In 1866, AJC introduced a new race called the Sydney Cup, raced over 3200m and possibly as a rival to the Melbourne Cup which had begun a few years earlier. It is now an important autumn carnival fixture. The day of its first running in May 1866 was well attended. The governor came with his entourage and a field of 13 lined up. The race was won by colonial champion Yattendon, in a close run to the finish. The gold cup presented to the winning owners was the first gold cup to be presented as a racing prize in Sydney. The trophy still exists.
The number of race meetings and the responsibilities of AJC were increasing and so T. S. Clibborn was appointed to the staff of AJC in 1873 as the first salaried secretary. Clibborn managed a number of staff including a collector of jockey’s fees, the Registrar of Horses and Keeper of the Stud Book. He managed the trainers at Randwick and set in motion a building program to refresh the grandstand and track. Outside of the club, Clibborn ran a bloodstock agency that he sold to William Inglis & Son in 1905. Clibborn retired in 1910 after 37 years of service.
One Guinea Registration
AJC starts a register to identify the details of all clubs who race under the rules and regulations established by AJC. By 1885, 201 clubs across NSW were registered. A fee of one guinea was charged to cover administrative costs. AJC also managed the approval of race fixtures, making sure races did not clash. Bundles of correspondence attest to the amount of work involved in this process of registration. Racing NSW now manages all the transactions around the registering and identification of clubs.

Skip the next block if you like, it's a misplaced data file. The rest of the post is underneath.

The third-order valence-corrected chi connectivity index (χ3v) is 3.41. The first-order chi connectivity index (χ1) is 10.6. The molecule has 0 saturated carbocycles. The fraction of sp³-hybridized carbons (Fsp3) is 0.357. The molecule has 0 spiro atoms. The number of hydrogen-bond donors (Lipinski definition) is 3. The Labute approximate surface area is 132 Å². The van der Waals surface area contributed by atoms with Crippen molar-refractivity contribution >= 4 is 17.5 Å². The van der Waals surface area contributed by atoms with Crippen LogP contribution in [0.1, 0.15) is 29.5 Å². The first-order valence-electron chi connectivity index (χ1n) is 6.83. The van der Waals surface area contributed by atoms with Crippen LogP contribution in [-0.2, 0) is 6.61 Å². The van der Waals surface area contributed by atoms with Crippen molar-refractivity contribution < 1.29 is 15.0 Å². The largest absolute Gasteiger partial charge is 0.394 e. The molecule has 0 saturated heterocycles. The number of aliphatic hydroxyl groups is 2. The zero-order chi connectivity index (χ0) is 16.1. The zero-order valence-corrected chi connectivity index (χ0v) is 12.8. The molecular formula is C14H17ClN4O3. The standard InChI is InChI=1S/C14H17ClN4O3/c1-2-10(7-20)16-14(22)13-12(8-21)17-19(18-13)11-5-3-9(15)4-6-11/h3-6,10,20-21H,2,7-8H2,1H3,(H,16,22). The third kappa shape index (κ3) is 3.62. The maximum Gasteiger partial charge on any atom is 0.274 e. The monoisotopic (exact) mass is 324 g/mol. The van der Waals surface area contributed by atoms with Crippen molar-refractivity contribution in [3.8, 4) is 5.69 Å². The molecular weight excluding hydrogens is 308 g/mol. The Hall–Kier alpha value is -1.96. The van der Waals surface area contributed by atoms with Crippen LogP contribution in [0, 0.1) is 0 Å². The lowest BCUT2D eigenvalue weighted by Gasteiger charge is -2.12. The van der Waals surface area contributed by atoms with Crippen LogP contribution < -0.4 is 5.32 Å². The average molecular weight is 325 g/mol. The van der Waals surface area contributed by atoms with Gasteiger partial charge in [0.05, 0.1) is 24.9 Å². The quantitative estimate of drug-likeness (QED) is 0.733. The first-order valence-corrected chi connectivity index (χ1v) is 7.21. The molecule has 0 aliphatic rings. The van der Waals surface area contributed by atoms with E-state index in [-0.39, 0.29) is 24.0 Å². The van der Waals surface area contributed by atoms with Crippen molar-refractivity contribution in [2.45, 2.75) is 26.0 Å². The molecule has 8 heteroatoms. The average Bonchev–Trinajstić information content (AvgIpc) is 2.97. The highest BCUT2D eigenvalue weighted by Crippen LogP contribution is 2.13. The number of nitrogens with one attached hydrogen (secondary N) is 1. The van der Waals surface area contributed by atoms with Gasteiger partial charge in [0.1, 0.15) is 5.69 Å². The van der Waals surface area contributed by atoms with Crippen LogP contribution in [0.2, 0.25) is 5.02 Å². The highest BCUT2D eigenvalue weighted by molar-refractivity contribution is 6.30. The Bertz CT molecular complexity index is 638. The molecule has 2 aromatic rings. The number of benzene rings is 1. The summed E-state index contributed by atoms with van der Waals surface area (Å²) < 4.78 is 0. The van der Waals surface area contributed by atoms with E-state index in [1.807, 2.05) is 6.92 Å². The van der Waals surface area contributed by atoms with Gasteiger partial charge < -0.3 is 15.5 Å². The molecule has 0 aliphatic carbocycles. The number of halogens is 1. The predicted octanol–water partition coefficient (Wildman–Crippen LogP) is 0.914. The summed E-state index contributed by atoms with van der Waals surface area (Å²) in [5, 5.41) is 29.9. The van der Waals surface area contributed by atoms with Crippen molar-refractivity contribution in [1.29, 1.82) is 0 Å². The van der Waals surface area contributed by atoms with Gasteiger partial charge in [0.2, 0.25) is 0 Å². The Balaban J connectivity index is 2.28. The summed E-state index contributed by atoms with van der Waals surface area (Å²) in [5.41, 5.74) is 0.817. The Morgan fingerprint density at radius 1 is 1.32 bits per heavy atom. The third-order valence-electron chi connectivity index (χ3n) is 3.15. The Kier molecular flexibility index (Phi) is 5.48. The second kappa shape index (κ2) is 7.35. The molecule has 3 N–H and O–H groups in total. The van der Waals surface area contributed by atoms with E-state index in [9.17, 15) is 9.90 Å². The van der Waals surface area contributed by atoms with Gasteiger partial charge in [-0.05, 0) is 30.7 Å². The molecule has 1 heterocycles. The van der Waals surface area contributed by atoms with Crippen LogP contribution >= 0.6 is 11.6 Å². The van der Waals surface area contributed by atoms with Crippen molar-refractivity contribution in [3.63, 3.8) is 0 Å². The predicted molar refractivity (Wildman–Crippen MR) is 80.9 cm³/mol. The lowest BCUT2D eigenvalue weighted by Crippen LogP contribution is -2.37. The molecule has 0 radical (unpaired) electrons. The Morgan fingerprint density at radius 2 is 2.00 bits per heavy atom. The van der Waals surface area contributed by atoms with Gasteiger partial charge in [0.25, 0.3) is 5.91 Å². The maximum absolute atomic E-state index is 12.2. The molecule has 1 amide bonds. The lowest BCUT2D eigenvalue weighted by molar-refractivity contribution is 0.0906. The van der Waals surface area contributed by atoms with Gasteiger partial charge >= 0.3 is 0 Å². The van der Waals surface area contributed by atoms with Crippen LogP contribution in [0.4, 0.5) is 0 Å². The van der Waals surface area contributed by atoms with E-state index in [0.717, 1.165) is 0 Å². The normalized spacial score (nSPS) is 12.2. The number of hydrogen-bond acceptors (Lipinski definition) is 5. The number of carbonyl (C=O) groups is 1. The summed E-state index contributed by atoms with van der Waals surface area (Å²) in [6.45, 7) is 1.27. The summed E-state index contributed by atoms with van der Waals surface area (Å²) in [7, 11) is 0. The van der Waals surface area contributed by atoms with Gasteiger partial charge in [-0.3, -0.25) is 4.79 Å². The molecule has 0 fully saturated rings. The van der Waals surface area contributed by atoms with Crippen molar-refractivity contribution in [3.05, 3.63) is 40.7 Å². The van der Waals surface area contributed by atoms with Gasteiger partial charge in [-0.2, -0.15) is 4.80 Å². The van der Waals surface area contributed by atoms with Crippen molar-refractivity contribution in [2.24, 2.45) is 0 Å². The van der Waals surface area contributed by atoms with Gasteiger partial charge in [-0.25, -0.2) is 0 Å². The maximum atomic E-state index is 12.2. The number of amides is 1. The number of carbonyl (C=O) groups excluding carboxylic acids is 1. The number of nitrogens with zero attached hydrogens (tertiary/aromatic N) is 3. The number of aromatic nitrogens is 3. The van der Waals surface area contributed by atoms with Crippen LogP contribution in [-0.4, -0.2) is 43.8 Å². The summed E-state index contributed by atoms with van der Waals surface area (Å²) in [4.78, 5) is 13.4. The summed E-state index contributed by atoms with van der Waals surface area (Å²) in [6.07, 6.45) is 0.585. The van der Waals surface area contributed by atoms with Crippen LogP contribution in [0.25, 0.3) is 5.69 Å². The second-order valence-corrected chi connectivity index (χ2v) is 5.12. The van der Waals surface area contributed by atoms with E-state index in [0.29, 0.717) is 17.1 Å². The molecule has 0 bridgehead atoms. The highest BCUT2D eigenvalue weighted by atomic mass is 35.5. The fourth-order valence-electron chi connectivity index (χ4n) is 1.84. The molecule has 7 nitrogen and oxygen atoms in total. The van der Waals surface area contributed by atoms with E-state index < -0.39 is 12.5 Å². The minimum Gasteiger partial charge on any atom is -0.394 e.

The first meeting of the Canterbury Park Race Club was held on 19th January 1884, though racing had begun at Canterbury Racecourse in 1871. George Monk was appointed as the Canterbury racecourse caretaker. This position was held by a member of the Monk family until 1955. The Monks also looked after the zoo on course. Containing kangaroos, wallabies, emus, brolgas, curlews, pheasants and kookaburras, the zoo was maintained until the First World War. [Image: Mr George Monk with kangaroo at Canterbury Racecourse, Ian Monk]
Land at Rosehill had been purchased by John Bennett in 1883 with the view to building a racecourse. He set up the Rosehill Racing Club (RRC), which later became the Rosehill Racecourse Company. By 1885 the racecourse at Rosehill was finished, built at a total cost of £17,000. It opened on 18th April to a crowd of 3,000.
City Tattersall's Arrives
The name Tattersall’s was much respected in England as the supreme authority in wagering and the epitome of honest dealing. Tattersall’s Club was introduced to Sydney in 1858 and laid down the rules governing wagering and betting. They faced a major challenge in 1895 at a Kensington race meeting when a winning horse was disqualified and second place was given the race. The Paddock bookmakers who were up for big bets refused to pay out. Instead, the bookmakers from the Leger Reserve paid out. They split from Tattersall’s Club and set themselves up as City Tattersall’s.
A Date With Racing